“So we are aiming to fly people early in 2019, but let’s be very clear, we’ve also said this before, only when we’re ready,” she said. “Believe me if I could I would jump on top of that rocket tomorrow.”

She said that tickets are not yet available, nor has the company set a price yet.

“We haven’t determined when we’re going to sell tickets,” she said. “We are so focused right now on testing New Shepard through and through. We do have another launch coming up relatively soon, which will be a another test in terms of proving out New Shepard before we put people on board. So we’re getting there.”

SpaceX Falcon 9 Launches Final Set of Iridium NEXT Satellites

VANDENBERG AIR FORCE BASE, Calif. (SpaceX PR) — On Friday, January 11 at 7:31 a.m. PST, 15:31 UTC, SpaceX successfully launched the eighth and final set of satellites in a series of 75 total satellites for Iridium’s next generation global satellite constellation, Iridium NEXT.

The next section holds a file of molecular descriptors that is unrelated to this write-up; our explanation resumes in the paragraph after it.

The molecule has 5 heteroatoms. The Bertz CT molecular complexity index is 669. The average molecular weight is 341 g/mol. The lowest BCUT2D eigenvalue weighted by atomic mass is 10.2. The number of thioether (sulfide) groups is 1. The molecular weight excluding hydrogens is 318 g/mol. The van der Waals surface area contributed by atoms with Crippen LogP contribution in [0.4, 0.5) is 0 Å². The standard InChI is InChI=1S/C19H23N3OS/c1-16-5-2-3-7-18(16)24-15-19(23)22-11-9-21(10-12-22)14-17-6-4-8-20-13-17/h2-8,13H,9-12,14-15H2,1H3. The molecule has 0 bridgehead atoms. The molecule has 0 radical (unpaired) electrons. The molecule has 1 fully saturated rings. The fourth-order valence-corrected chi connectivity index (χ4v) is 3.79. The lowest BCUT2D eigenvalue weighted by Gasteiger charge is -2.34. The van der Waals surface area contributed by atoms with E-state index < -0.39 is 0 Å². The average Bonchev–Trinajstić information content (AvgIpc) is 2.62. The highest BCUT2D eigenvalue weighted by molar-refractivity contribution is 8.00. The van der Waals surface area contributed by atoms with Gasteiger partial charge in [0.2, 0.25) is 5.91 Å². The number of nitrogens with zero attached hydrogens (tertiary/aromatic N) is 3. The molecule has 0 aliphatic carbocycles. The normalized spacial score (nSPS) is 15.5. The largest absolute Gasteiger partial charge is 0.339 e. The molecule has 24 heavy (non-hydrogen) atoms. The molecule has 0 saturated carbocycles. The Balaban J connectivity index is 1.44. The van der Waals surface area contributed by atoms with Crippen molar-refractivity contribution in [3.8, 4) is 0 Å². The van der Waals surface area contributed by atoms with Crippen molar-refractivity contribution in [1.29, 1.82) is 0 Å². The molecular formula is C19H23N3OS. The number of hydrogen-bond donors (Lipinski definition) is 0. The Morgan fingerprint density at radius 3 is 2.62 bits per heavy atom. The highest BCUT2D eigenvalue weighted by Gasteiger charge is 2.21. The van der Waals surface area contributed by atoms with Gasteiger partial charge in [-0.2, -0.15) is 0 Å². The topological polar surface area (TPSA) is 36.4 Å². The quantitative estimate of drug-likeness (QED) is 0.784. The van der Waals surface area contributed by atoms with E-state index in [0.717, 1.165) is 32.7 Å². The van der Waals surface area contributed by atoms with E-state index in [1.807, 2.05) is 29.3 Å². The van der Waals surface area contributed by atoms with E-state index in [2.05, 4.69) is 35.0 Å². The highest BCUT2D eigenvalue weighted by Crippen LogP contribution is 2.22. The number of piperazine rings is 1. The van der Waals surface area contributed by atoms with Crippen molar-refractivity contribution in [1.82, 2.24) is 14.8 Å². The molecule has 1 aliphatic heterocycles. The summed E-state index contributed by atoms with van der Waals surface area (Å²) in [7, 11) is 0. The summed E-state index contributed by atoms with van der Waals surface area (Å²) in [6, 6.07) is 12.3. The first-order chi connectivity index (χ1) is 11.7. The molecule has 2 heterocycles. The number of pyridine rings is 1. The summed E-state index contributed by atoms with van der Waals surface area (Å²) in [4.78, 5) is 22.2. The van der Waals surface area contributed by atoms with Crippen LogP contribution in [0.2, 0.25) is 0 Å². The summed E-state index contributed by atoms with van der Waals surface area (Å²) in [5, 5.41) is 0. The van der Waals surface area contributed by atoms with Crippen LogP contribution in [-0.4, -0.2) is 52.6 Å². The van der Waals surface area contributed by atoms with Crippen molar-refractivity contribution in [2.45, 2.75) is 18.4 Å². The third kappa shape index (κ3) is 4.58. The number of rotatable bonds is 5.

Falcon 9’s first stage for the Iridium-8 mission previously supported the Telstar 18 VANTAGE mission in September 2018. Following stage separation, SpaceX landed Falcon 9’s first stage on the “Just Read the Instructions” droneship, which will be stationed in the Pacific Ocean.

For this eighth and final planned Iridium mission, 10 Iridium® NEXT satellites will be launched as part of the company’s campaign to replace the world’s largest commercial communication satellite network. Including the seven previous launches, all with SpaceX, Iridium is deploying 75 new satellites to orbit. In total, 81 satellites are being built, with 66 in the operational constellation, nine serving as on-orbit spares and six as ground spares.

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Mars Express Celebrates 15 Years Imaging the Red Planet